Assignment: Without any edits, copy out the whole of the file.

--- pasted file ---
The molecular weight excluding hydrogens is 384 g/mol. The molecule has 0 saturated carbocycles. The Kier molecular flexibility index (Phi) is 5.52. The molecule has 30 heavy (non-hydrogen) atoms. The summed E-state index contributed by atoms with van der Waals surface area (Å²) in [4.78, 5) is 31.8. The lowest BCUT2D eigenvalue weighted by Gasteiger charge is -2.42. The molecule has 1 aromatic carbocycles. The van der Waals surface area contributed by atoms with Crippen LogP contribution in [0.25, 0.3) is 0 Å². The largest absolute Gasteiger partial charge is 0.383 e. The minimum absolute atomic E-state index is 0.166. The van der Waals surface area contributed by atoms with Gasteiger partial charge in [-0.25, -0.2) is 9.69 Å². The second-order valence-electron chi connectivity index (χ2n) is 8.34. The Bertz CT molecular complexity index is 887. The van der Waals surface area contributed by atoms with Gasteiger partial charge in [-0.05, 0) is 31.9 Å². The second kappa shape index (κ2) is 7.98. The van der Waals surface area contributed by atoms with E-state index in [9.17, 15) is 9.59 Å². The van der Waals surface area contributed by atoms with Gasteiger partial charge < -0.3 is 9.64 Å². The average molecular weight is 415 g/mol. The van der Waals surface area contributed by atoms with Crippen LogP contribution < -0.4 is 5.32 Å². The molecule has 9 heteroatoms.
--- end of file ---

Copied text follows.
The molecular weight excluding hydrogens is 384 g/mol. The molecule has 0 saturated carbocycles. The Kier molecular flexibility index (Phi) is 5.52. The molecule has 30 heavy (non-hydrogen) atoms. The summed E-state index contributed by atoms with van der Waals surface area (Å²) in [4.78, 5) is 31.8. The lowest BCUT2D eigenvalue weighted by Gasteiger charge is -2.42. The molecule has 1 aromatic carbocycles. The van der Waals surface area contributed by atoms with Crippen LogP contribution in [0.25, 0.3) is 0 Å². The largest absolute Gasteiger partial charge is 0.383 e. The minimum absolute atomic E-state index is 0.166. The van der Waals surface area contributed by atoms with Gasteiger partial charge in [-0.25, -0.2) is 9.69 Å². The second-order valence-electron chi connectivity index (χ2n) is 8.34. The Bertz CT molecular complexity index is 887. The van der Waals surface area contributed by atoms with Gasteiger partial charge in [-0.05, 0) is 31.9 Å². The second kappa shape index (κ2) is 7.98. The van der Waals surface area contributed by atoms with E-state index in [9.17, 15) is 9.59 Å². The van der Waals surface area contributed by atoms with Gasteiger partial charge < -0.3 is 9.64 Å². The average molecular weight is 415 g/mol. The van der Waals surface area contributed by atoms with Crippen LogP contribution < -0.4 is 5.32 Å². The molecule has 9 heteroatoms.